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There are many commonly proposed solutions to the shortage of qualified teachers for secondary students who are struggling in math or have learning disabilities. These solutions are expensive, complex, and they will take considerable time to implement. Many of them have been with us for years and have yet to be seriously implemented. So, what can be done in the short term?
At the heart of today’s challenge is finding a sufficient number of new teachers who have three distinct qualifications: 1) a sufficient content knowledge of mathematics, 2) a reasonable level of teaching or “pedagogical” knowledge of the subject, and 3) a capacity to differentiate instruction for struggling students. Finding all of these qualifications in one individual is rare, and the data confirm this.
This is my 25th year teaching. Yet, it feels a bit like my first. I am part of a small team of teachers at my school who have volunteered to pilot a mastery learning program with our seventh-grade students. Like my first year in the classroom, the learning curve is steep.
The dream of every physicist is finding the theory of everything. The dream of every teacher is discovering how to engage every student. How wonderful it would be for them...and us. There is no single definition for engagement, but it is one of those constructs we recognize when we see it. Engaged students are attentive and interested in what they are doing. They are curious, hopeful about what they can accomplish, and enthusiastic.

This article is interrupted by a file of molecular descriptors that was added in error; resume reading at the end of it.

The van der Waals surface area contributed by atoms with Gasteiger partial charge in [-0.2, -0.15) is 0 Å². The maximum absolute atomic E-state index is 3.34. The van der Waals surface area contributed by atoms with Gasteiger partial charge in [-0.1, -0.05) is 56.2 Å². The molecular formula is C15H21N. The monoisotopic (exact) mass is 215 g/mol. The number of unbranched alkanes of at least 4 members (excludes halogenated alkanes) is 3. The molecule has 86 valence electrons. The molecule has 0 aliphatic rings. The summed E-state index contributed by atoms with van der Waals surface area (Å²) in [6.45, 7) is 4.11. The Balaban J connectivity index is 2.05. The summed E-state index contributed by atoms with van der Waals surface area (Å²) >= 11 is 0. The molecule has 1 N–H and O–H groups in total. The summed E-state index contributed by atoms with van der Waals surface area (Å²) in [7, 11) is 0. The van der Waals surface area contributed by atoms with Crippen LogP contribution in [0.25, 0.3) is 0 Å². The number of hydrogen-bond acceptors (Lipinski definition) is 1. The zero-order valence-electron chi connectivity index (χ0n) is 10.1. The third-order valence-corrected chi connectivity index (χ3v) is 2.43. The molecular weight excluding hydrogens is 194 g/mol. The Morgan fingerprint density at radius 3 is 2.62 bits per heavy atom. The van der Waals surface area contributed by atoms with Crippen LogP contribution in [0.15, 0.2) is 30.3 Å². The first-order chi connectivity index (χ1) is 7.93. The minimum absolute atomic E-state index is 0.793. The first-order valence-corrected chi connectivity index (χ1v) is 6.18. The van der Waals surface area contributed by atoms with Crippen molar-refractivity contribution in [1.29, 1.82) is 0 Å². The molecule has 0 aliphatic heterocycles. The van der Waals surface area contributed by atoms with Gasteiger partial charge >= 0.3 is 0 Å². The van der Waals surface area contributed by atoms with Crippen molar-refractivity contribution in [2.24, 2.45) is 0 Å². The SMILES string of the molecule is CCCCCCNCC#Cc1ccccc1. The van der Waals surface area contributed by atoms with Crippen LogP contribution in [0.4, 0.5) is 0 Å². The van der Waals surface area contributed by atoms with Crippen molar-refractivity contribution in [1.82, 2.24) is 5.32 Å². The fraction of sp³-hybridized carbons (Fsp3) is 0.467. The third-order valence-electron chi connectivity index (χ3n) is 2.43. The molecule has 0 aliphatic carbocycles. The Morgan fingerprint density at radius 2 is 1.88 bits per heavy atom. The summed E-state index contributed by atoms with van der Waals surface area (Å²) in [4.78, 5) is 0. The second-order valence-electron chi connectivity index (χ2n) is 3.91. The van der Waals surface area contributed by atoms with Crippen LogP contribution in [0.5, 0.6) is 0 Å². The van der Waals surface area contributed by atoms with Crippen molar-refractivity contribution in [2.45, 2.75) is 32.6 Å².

October is National Dyslexia Awareness Month. During this month, we celebrate the amazing stories of the many people who have overcome challenges associated with dyslexia to be more. Some of these people have gone onto to lead incredibly remarkable lives, people like Richard Branson, Pablo Picasso, Henry Winkler, Agatha Christie, Octavia Spencer, Tim Tebow and Steven Spielberg – showing that they are not defined by their diagnosis.
Whatever the reason for your leave, it’s not easy handing over your students to a new teacher. It’s even harder coming back after someone else has been leading the class in their own style. I recently returned to the classroom following maternity leave. Everyone was anticipating the transition but no one capitalized more than my homeroom students who took the opportunity to create their idea of a new normal for the classroom.
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